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FCW : July 30, 2014
Trending 10 July 30, 2014 FCW.COM non-IT incidents outranked the HealthCare. gov launch on the Brookings Institution’s list of government’s “most visible failures” since 2001 18 NASA is sending Google smartphones to the International Space Station as the next step in pursuing the agency’s goal of having robots assist astronauts in space. The two phones, which were scheduled to be launched July 12, are equipped with 3D sensing technol- ogy and will be attached to Synchro- nized Position Hold, Engage, Reorient, Experimental Satellites (SPHERES) on the ISS. NASA has been using the SPHERES since 2006 for relatively minor activi- ties such as docking maneuvers and free-flying algorithm tests. But the agency has bigger plans for the bowl- ing ball-sized spherical satellites, which can be guided around the space sta- tion’s interior at about an inch per second. Officials want the satellites to be able to perform tasks and sense their surroundings. And all the capa- bilities NASA wanted could be found in a smartphone. In July 2011, NASA sent up Google Nexus S phones, which were the state- of-the-art Android phones at the time, and used them to establish remote con- trol of the SPHERES for the crew on the ISS and the Johnson Space Center in Houston. Those SPHERES have only been operating in a two-square-meter area on the ISS. That’s where the latest Google smartphone comes in. The Project Tango smartphone — not yet available to the public and no word on when it will be — has 3D sensing capabilities and a wide-angle camera that can detect surrounding features. Chris Provencher, NASA’s Smart SPHERES project manager, described it as a phone that knows exactly how much it is moving when it moves — “a GPS without the GPS.” “It didn’t make any sense to rein- vent the wheel,” he added. “Instead of trying to do it ourselves, we decided to leverage the existing smartphone capabilities.” NASA will run two tests with the Google phones. First, someone on the ISS will take a phone through the entire space station to build a 3D map. Then a second test will use the phones to tell the SPHERES where to fly. However, even seemingly simple tasks, such as the screen rotation tilt controlled by the phone’s orientation, are affected by zero gravity. To tackle those challenges, Google and NASA signed a Space Act agreement, which gives companies a way to partner with the agency and for NASA to get its hands on new technology. Eventually, NASA officials hope the SPHERES will reduce the amount of housekeeping tasks astronauts have to perform and allow them to spend more time on mission-focused tasks, Provencher said. — Colby Hochmuth Lorraine Landfried resigns from VA Lorraine Landfried, deputy CIO for product development at the Depart- ment of Veterans Affairs, has left the agency to launch her own business with the working title of Landfried Govern- ment Solutions. She told FCW she plans to offer stra- tegic consulting, executive coaching and advisory ser- vices that will draw on her decades-long career in government. Landfried joined the VA in 2009. Previously, she was executive direc- tor of enterprise data management and engineering at Customs and Border Protection’s Office of Infor- mation and Technology. Landfried won a Federal 100 award in 2013, when she was cited for improving the VA’s on-time pro- gram delivery rate to 89 percent. She has also been involved in gov- ernmentwide efforts to spread agile development methodology across government. — Adam Mazmanian Hill’s Shannon Taylor moves to ITI The Information Technol- ogy Industry Council named House Energy and Commerce Com- mittee counsel Shannon Taylor as its director of government affairs and legislative counsel. Taylor has more than 11 years of legislative affairs experience, serving most recently as a coun- sel for commerce, manufactur- ing and trade for the Energy and Commerce Committee, where her work included privacy, data breach and patent policy. Before that, she was a counsel for what is now the House Oversight and Government Reform Committee. — Mark Rockwell McLaughlin tapped for No. 2 spot at Cyber Command Maj. Gen. James “Kevin” McLaugh- lin was nominated to be deputy com- mander at U.S . Cyber Command. He is currently commander of the 24th Air Force, the service’s major cyberspace component. He is also commander of Air Forces Cyber at U.S. Cyber Command. — Sean Lyngaas FCW INSIDER Lorraine Landfried NASA sends smartphones into space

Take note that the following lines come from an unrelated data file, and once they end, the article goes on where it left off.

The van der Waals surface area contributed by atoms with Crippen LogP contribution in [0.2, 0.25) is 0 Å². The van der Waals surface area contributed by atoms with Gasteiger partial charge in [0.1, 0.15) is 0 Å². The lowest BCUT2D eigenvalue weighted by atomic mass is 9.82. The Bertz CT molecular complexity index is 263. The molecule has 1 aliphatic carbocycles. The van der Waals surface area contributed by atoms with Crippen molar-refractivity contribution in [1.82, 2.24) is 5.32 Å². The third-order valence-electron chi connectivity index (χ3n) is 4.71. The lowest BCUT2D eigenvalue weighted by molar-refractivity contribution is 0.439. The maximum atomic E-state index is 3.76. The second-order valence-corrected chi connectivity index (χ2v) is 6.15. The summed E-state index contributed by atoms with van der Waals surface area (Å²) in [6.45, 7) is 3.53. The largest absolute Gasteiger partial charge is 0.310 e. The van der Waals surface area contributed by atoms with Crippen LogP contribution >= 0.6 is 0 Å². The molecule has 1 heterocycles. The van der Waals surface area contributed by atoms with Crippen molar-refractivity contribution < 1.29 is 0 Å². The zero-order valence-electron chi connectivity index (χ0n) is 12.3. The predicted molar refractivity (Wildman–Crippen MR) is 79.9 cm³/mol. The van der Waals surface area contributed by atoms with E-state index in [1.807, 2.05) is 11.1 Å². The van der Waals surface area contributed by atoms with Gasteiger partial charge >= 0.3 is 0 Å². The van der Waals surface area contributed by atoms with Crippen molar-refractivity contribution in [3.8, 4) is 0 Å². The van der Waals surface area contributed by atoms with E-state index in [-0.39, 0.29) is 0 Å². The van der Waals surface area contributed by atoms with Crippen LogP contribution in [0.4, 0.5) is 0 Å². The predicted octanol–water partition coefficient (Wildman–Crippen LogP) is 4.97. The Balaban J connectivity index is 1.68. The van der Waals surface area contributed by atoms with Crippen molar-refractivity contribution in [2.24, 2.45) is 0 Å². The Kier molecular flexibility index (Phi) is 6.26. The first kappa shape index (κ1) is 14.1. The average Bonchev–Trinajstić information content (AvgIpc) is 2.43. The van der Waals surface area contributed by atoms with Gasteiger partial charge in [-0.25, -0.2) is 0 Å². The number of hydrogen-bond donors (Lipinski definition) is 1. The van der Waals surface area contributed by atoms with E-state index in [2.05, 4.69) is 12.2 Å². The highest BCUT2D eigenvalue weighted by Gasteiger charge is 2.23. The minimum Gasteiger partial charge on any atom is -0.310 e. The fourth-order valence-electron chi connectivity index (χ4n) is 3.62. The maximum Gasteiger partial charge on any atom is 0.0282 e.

July 15, 2014
August 15, 2014